This task requires a radical openness to all humanity and a conviction of the interrelatedness of all the nations of the world. This interrelatedness is expressed in an interdependence that can prove either profoundly advantageous or profoundly destructive. Hence, worldwide solidarity and cooperation constitute ethical imperatives that appeal to the consciences of individuals and to the responsibilities of all nations. And it is in this context of ethical imperatives that I address the whole world for 1 January 1986, proclaiming the universal value of peace.
2. Threats to peace
In putting forward this vision of peace at the dawn of a new year we are deeply aware that in the present situation peace is also a value that rests on foundations that are very fragile. At first glance our goal to make peace an absolute imperative may seem to be utopian, since our world gives such ample evidence of excessive self-interest in the context of opposed political, ideological and economic groups. Caught in the grip of these systems, leaders and various groups are led to pursue their particular aims and their ambitions of power, progress and wealth, without taking sufficiently into account the necessity and duty of international solidarity and cooperation for the benefit of the common good of all peoples who make up the human family.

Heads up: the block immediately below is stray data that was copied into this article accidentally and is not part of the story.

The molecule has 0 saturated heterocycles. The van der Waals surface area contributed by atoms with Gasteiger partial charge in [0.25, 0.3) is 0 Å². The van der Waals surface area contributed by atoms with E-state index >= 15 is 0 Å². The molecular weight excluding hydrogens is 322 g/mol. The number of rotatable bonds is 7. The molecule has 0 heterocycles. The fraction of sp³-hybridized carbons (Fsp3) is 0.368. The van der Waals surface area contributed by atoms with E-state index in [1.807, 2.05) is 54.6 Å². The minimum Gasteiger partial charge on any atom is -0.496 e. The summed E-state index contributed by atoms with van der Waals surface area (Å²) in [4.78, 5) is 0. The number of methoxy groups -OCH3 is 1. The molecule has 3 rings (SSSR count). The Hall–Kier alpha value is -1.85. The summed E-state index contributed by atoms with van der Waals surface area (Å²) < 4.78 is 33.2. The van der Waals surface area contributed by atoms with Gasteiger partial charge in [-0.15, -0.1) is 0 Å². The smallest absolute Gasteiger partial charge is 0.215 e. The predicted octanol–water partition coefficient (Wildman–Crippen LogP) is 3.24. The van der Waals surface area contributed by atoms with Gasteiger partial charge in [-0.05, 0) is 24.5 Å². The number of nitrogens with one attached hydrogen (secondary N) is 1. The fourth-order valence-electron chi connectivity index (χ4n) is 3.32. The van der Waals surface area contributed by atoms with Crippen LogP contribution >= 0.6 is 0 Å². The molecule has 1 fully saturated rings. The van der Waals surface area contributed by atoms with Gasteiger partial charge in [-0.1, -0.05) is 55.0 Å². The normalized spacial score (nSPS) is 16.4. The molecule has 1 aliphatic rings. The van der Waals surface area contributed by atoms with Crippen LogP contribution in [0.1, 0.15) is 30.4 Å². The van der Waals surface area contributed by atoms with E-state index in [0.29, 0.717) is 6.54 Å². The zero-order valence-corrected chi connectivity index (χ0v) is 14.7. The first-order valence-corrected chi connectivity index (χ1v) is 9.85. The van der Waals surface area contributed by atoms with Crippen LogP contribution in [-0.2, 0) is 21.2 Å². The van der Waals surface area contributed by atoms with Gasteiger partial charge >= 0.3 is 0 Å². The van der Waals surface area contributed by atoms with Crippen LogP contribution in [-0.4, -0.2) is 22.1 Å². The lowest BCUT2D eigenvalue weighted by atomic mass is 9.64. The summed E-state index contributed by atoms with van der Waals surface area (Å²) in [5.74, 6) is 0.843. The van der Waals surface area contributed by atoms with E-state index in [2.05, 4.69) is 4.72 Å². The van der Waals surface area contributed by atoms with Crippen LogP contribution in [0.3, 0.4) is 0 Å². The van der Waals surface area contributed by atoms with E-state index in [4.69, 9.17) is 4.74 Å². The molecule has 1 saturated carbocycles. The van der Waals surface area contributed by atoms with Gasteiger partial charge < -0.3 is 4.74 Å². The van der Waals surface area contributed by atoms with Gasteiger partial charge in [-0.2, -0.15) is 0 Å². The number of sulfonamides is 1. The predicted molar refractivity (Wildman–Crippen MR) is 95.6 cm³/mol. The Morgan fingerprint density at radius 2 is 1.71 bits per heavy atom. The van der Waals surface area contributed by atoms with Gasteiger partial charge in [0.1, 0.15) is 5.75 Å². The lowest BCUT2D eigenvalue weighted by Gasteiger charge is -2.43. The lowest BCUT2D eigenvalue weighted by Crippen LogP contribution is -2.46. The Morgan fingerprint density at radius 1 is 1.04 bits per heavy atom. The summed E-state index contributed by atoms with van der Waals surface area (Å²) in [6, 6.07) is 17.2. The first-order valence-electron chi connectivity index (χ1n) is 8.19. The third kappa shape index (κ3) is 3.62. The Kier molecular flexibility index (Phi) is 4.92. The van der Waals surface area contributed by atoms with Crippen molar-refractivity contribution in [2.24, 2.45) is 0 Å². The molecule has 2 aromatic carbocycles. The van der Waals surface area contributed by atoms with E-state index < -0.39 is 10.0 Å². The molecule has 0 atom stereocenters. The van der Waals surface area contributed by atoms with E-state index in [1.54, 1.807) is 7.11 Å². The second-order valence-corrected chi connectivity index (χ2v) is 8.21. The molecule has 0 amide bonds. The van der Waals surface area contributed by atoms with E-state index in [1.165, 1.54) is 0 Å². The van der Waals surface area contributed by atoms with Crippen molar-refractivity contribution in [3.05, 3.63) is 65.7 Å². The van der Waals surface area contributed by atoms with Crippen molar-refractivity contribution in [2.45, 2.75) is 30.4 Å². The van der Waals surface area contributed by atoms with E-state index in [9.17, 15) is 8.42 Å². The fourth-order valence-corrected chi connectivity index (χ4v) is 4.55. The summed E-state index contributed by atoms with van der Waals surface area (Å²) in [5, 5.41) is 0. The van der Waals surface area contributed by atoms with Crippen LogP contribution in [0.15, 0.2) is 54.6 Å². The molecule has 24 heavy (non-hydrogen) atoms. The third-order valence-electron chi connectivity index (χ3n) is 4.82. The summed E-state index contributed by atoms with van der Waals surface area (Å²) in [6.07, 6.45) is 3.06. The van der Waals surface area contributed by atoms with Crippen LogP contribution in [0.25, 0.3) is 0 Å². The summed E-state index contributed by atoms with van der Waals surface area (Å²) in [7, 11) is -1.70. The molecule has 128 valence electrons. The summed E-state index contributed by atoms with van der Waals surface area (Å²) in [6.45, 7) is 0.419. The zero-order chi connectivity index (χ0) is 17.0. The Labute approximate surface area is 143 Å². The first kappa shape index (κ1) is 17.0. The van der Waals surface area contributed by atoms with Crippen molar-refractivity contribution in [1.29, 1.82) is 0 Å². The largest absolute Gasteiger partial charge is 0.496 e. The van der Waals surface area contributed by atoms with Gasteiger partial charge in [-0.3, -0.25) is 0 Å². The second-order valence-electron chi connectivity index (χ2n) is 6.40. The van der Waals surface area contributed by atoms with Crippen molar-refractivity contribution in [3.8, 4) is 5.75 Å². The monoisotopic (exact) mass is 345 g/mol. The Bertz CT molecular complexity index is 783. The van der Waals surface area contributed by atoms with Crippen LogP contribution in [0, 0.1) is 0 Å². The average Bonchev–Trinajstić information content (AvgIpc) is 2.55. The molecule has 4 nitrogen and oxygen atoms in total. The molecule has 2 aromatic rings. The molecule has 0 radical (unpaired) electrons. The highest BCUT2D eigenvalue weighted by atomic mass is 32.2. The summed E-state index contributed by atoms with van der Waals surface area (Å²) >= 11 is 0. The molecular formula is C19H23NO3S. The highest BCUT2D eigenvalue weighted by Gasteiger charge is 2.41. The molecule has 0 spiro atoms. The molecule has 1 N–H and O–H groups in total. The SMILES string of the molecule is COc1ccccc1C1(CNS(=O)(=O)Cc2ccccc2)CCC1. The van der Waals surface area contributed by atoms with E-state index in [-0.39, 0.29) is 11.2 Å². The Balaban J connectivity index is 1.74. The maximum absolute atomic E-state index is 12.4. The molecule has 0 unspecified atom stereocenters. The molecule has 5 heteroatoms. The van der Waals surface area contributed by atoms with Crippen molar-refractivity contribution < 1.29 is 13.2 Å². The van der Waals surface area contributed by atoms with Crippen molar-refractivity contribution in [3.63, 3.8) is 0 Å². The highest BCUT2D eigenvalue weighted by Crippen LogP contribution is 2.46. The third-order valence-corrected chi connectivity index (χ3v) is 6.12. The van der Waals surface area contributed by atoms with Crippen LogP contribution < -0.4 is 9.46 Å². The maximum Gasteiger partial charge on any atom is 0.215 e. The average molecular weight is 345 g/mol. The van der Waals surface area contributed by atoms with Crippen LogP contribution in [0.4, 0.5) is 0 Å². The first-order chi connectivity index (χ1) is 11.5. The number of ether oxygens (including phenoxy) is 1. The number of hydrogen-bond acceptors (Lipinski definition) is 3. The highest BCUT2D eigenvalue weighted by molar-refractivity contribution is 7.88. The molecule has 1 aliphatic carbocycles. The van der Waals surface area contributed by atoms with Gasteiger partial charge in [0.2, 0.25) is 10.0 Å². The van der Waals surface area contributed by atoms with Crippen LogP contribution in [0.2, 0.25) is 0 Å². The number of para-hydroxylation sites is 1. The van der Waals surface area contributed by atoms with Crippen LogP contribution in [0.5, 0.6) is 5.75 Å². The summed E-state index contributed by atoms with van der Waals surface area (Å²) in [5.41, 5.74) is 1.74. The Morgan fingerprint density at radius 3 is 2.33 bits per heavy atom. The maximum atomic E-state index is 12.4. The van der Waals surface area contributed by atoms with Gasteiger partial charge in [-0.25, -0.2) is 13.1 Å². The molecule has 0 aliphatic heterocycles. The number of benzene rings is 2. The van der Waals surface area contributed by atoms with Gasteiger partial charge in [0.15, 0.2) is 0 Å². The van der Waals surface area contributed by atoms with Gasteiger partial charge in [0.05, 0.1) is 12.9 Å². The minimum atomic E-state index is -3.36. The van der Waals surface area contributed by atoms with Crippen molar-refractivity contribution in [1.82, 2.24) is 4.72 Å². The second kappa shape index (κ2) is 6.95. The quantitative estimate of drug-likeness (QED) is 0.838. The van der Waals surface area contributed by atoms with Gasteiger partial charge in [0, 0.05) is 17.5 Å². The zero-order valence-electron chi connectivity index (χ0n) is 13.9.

In this situation blocs are formed and maintained which divide and oppose peoples, groups and individuals, making peace precarious and setting up grave obstacles to development. Positions harden and the excessive desire to maintain one's advantage or to increase one's share often becomes the overriding rationale for action. This leads to exploitation of others and the spiral grows towards a polarization that feeds on the fruits of self-interest and the increasing mistrust of others. In such a situation, it is the small and the weak, the poor and the voiceless who suffer most. This can happen directly when a poor and comparatively defenceless people is held in subjection by the force of power. It can happen indirectly when economic power is used to disenfranchise people of their rightful share and to hold them in social and economic subjection, generating dissatisfaction and violence. The examples are sadly too numerous today.